Should I Itemize Deductions in 2020?
Taxpayers should choose to itemize their deductions is they exceed the given standard deduction amount, which is $12,200 for Single taxpayers and $24,400 if you are married filing jointly. Deductions reduce your taxable income and the major categories include medical, mortgage interest, state taxes and gifts to charity.
Medical expenses, not reimbursed by insurance, must exceed 7.5% of your adjusted gross income. For the majority of taxpayers, there will be no benefit here unless you had major medical that was not covered by insurance. Instead, taxpayers can write off common medical expenses by making a contribution to a health savings account. If you are self-employed, you can deduct amounts contributed to health insurance as an adjustment to income.
Interest paid on a loan secured by your home (or a second home) is an itemized deduction. How much interest you can deduct depends on the amount of the loan, the date of loan and how you use the funds. For mortgages taken out after December 15, 2017 the loan amount cannot exceed $750,000 for the interest to be fully deductible (and cannot exceed one million dollars for mortgages prior). So, for many taxpayers with large mortgages, their interest deduction may be prorated based on the loan amount. Points paid as loan origination fees and mortgage insurance may also be deductible. Interest on a home equity line is deductible if used to buy, build or improve your home.
Since 2018, the most sweeping change in tabulating your itemized deductions has been in state and local taxes, which is now capped at only $10,000 (previously uncapped but subject to alternative minimum tax). For many taxpayers who own real estate and/or live in high taxed cities like New York, District of Columbia and Philadelphia, actual taxes paid will far exceed this cap. This new law has created much confusion as to how much state income tax refund is taxable. Though states may send a Form 1099G showing the amount of your state tax refund, not all of the amount listed may be taxable. The refund is not included if paying the exact amount of state tax (without the refund) did not affect your deduction.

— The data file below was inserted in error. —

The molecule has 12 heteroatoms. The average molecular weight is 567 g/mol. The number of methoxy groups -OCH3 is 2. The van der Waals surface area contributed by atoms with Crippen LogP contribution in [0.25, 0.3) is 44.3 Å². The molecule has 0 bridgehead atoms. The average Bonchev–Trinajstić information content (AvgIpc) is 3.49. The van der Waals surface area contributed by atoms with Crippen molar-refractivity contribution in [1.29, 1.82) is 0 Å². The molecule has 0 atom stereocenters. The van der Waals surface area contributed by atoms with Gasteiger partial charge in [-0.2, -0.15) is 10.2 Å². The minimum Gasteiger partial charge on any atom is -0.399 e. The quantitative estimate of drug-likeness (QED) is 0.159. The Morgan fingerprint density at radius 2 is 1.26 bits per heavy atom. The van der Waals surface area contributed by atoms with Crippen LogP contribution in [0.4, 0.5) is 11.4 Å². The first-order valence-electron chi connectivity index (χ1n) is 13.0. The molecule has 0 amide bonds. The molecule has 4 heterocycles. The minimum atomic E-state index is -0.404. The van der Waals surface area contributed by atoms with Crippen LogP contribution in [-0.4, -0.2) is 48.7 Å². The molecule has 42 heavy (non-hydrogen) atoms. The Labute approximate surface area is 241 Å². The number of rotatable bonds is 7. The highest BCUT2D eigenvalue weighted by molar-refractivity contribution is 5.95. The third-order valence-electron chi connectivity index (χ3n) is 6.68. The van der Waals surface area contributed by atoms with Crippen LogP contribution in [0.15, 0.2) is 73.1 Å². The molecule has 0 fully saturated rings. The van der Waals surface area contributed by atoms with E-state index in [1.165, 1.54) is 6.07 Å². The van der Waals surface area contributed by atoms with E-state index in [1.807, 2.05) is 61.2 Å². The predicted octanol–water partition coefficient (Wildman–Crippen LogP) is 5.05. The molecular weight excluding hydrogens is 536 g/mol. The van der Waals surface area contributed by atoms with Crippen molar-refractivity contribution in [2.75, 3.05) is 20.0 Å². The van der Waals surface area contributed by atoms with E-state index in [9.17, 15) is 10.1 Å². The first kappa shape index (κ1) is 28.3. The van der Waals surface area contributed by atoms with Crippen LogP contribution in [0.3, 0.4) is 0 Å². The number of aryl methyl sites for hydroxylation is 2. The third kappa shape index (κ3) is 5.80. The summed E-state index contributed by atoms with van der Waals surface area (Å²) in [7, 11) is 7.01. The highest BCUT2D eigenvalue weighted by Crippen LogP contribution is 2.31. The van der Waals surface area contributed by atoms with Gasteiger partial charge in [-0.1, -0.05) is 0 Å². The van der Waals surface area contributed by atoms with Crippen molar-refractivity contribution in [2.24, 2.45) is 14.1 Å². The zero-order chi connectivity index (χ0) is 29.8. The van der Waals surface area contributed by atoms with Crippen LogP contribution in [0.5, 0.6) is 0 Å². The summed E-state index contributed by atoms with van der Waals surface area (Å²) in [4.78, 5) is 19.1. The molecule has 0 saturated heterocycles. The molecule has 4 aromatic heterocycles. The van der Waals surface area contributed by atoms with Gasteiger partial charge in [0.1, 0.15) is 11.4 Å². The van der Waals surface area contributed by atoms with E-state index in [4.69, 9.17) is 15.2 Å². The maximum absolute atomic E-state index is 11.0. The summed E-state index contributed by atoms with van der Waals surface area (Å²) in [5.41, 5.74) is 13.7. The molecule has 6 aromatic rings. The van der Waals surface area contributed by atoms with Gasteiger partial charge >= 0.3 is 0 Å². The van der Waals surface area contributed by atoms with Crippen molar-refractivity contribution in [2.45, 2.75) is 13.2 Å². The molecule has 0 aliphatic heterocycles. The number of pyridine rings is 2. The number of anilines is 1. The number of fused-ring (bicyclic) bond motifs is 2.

Charitable contributions to qualified organizations are allowed to compute your itemized deductions and can be in the form of cash/check or non-cash property. Cash contributions of any amount require proof of payment and for any contribution of $250 or more, the organization should provide a contemporaneous written acknowledgement. If you receive a benefit for your contribution, the receipt should indicate so and you must subtract the fair market value of that benefit from your contribution. In certain circumstances, cash contributions may be categorized as a business deduction if you anticipate receiving a future benefit to your business.
You can take a deduction for used clothing and household items if they are in good condition. The deduction is limited to the thrift value and not your original purchase price. Many organizations will give you a blank receipt and it is your responsibility to inquire what the item would sell for. If your non-cash contributions are greater than $500, you must complete IRS Form 8283. It is always a good idea to document your contribution with pictures, purchase receipts and request an acknowledgement from the organization. Contributions greater than $5,000 require a qualified written appraisal.